Public Lectures > “Jihad” in the Interpretation of the Qur’an
Lecture (Open for the public)
“Jihad” in the Interpretation of the Qur’an
|Place：||Chapel in the Divinity Hall, Imadegawa Campus, Doshisha Univ.|
|Lecture：||Prof. Kazuko Shiojiri (Philosophy, Graduate School of Humanities and Social Sciences, University of Tsukuba)|
The lecture, entitled "Jihad from Interpretation of the Qur’an," was held at Doshisha University on October 22, 2005. The presenter was Professor Kazuko Shiojiri.
The lecture was divided in three parts. The first part included a brief description of several verses of the Qur’an and some hadith which are often quoted when the jihad is discussed. Professor Shiojiri had doubts about the general translation of 'jihad' as 'holy war,' since only ten out of fourty-one verses in the Qur’an refer to the word as a fight. Next, she talked about the hadith "I return from the small war to the great war now," which the Prophet Muhammad is believed to have said after the conquest of Mecca. She interpreted this passage as saying that the fight with oneself and one’s desires is more important than fighting with an enemy on the battlefield. Besides this, she pointed out that the word 'jihad' is sometimes used to describe a war between Muslims in the Islamic world.
The second part of the lecture took up the perception that "since Islam is allowing violence, Christianity is more peaceful than Islam." Against this, Dr. Shiojiri pointed out that Christianity also tolerates acts of violence. She exposed some biblical quotations justifying violence and the concept of 'Just War' which was theorized by Ambrose and Augustine in the late fourth and early fifth centuries. These concepts were used during 'the Crusades.' Then, Dr. Shiojiri enumerated some peaceful passages from the Qur’an, and reminded the audience that Protected People (dhimmi, ahl al-kitab, 'people of the book') lived peacefully under Ottoman rule. To conclude this part, she emphasized that such passages also might be interpreted as metaphors.
The presenter developed the theme that "Islam is neither a religion of violence nor a religion of peace, it is a religion of order" in the third part of the lecture. She declared that the religion allows violence to maintain social order, which is an indispensable part of human society.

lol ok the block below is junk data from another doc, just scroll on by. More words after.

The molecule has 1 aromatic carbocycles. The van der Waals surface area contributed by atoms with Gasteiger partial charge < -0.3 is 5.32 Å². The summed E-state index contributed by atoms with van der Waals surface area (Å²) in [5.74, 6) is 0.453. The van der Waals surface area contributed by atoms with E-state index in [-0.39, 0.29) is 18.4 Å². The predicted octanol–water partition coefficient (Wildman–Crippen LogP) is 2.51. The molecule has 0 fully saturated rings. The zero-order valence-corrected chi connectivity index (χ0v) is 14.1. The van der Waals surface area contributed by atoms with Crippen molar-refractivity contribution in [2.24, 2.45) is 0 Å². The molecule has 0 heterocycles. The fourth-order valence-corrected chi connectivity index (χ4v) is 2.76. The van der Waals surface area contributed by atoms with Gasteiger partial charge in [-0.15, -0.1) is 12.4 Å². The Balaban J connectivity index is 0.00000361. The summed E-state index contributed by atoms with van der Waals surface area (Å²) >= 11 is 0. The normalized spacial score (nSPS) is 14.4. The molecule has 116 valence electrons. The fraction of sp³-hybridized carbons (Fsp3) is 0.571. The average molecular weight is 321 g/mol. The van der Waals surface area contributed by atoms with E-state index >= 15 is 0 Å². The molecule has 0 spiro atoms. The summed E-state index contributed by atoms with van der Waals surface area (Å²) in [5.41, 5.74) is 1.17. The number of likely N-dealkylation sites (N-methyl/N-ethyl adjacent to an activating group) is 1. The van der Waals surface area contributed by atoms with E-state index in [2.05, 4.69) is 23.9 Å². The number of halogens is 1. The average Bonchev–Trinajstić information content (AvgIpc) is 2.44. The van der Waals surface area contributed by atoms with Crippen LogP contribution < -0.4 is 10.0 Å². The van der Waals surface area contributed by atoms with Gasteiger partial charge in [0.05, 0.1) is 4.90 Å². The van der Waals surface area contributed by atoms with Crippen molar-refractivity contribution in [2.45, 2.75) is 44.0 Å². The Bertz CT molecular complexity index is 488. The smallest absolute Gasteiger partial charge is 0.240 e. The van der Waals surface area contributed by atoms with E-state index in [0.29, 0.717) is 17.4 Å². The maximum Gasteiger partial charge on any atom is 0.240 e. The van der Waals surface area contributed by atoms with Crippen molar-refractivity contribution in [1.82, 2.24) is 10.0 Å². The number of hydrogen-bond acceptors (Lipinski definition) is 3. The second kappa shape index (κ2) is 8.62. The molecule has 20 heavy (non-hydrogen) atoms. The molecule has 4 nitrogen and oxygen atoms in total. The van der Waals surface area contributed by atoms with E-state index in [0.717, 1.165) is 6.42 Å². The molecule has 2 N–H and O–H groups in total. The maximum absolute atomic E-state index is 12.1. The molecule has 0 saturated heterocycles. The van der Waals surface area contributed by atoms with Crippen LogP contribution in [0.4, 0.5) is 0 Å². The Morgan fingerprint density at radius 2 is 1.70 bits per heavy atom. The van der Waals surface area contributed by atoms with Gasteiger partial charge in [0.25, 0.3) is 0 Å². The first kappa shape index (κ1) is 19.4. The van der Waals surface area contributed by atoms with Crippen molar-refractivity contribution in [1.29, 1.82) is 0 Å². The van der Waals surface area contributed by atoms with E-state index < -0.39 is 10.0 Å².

Afterwards, the presenter and some participants moved to another room to take part in another discussion. Its point of departure was a report entitled 'Jihad: The Islamic World' by Professor Nakata Hassan Ko.
Professor Nakata enumerated some Qur’an passages which concern the jihad as a major subject. Since an effort of non-Muslim parents to make their children change their religion from Islam to polytheism was named as a 'jihad' in Qur’an, Mr. Nakata criticized the translation of 'jihad' as a 'holy war.' Beside this, he proposed "struggle effort" as a Japanese equivalent of jihad.
Next, He took up the issue of whether Islam allows violence or not, explaining that there are several kinds of jihad, such as a war against non-Muslims, self-defense, etc. Then, he remarked that Islam doesn’t only allow violence, but it also controls it. Moreover, he clarified the differences between a slave and a dhimmi (holders of Holy Papers) against the recent criticism in Japan that the situation of a dhimmi is the same as the "peace of the servant." He stressed that the latter is the name of non-Muslim citizens in Islamic rule, but the former can be Muslim or non-Muslim. Consequently, to call a dhimmi a ‘servant’ is wrong.
After the presentation, all participants from different fields discussed "jihad" from various aspects. The main points of the discussion are as follows.
First, the difference between Sunnis and Shiites was examined in the case of the war of Iran and Iraq. While there are considerable commonalities between the two sects, small differences exist, such as the fact that for Shiites, jihad cannot be started in the absence of an Imam. Besides this, the issue of war between Muslims was discussed. Attention was directed to the vagueness of calling such a fight a jihad. For example, Iran used the name "the war of self-defense" instead of jihad in the war between Iran and Iraq.
Additionally, it was pointed out that the idea of jihad in Sufism must be considered too. For instance, some examples of jihad movements among Sufis, such as the Mahdi movement in Sudan, or the jihad of the Sanusi order and the Idrisi order against colonization in North Africa were mentioned.
Lastly, further research problems were decided. Among others were the effects of pre-Islamic religions on jihad, the issue of martyrdom in the jihad, and the necessity for general understanding of the jihad in simple terms for Japanese people.
Danismaz Idiris (COE Promoted Researcher, Graduate Student, Graduate School of Asian and African Area Studies, Kyoto University)